It’s how you start.

Think of doing this with a class of high school freshmen: taking each one as an individual. I am sure, Jody, when you approached each of your students, you were not thinking of them as a group b/c they are not in a group but also b/c they are older people and you wouldn’t dream of marching around a room with a clip-board and power point on the screen shouting off names and making marks on your clip-board and making threatening sounds about low grades, non-performance and non-compliance. You had coffee together. If I could get every teacher of every subject to think of their teenage students in the same way, A side group started off flteach two years ago called Establishing Relationships. You did that with your students. Can we do that with all our students, whether little kids, teens, adults, or those like me, in our 70s, and still learning languages?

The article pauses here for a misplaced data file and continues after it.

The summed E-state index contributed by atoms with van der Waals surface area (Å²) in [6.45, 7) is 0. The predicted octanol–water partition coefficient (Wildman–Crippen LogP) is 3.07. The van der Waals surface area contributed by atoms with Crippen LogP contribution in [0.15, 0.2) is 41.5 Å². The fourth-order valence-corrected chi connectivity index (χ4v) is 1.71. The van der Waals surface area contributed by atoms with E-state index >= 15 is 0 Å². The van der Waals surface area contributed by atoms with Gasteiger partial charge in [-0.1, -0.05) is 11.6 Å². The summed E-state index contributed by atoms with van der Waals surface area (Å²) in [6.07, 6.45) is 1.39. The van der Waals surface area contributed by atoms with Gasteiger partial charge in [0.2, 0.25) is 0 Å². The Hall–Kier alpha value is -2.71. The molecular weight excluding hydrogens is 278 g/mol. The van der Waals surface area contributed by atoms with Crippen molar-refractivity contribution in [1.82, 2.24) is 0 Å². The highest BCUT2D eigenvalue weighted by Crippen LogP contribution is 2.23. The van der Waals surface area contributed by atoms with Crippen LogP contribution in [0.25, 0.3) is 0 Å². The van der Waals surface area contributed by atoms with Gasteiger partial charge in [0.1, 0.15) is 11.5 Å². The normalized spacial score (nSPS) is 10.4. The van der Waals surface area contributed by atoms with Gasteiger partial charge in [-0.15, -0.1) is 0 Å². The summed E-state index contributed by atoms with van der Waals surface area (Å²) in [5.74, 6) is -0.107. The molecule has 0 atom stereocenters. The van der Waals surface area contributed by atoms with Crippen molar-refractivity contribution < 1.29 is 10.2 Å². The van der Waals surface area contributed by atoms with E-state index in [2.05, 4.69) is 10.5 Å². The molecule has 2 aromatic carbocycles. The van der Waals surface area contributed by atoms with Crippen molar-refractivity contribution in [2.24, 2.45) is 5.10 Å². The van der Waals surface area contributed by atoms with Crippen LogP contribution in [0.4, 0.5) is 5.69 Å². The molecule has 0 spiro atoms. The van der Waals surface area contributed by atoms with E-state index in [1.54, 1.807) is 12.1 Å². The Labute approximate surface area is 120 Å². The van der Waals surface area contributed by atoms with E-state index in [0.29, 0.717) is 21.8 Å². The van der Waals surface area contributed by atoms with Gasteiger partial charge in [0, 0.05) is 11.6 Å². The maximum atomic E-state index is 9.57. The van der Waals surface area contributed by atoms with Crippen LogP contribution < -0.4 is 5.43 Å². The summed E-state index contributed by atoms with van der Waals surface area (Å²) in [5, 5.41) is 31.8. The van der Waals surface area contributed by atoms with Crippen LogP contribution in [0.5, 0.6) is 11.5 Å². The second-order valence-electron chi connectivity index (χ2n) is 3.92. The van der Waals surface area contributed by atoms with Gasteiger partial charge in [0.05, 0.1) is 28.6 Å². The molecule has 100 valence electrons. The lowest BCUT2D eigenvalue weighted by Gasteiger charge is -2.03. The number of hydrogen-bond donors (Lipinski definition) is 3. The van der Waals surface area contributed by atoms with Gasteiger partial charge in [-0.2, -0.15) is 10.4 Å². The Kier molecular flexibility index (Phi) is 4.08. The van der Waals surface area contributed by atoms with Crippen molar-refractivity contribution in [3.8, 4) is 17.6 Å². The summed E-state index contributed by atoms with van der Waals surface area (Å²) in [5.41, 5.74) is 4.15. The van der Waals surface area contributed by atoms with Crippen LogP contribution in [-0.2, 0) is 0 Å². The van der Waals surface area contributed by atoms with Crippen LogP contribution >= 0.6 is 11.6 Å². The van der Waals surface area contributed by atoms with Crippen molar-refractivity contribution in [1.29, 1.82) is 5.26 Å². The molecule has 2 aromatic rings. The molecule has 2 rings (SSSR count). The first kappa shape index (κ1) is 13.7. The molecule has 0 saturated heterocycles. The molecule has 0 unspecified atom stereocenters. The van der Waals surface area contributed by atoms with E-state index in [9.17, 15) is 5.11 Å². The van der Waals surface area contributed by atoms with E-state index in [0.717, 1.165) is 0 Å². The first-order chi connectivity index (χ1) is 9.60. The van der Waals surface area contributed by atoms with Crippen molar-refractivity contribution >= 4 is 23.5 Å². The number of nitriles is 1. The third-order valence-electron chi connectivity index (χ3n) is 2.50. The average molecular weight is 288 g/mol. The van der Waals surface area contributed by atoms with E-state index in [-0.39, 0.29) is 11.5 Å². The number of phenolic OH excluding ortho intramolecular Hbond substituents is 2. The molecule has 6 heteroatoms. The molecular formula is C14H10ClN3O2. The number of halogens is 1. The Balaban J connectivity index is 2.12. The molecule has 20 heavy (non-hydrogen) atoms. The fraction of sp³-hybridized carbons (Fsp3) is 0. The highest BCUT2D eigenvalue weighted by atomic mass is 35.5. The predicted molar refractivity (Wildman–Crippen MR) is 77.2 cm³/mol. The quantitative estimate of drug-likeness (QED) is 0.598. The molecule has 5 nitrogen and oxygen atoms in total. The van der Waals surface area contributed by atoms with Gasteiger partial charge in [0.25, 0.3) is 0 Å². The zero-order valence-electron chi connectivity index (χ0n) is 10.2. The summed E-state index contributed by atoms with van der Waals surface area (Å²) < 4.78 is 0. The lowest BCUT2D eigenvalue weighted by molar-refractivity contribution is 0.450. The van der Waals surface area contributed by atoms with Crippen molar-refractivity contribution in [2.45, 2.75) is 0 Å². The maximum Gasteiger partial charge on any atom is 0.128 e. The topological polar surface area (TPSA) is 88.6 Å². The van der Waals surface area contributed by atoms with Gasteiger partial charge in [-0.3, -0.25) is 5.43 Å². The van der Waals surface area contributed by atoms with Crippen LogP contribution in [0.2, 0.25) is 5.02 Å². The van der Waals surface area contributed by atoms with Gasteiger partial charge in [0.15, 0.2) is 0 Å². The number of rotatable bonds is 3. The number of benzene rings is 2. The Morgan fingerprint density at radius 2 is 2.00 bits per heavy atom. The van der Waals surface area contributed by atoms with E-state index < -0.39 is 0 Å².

The way you start is immensely important. I remember how they’d give us classes of 40 in August in Spanish II and when we complained, they’d say attrition will bring the numbers down. Can you think of anything better designed to ruin a class for the rest of the year? All the work I did on prepping, grading, administering, updating, getting professional growth, paled compared to the psychic energy it took to keep those kids engaged.

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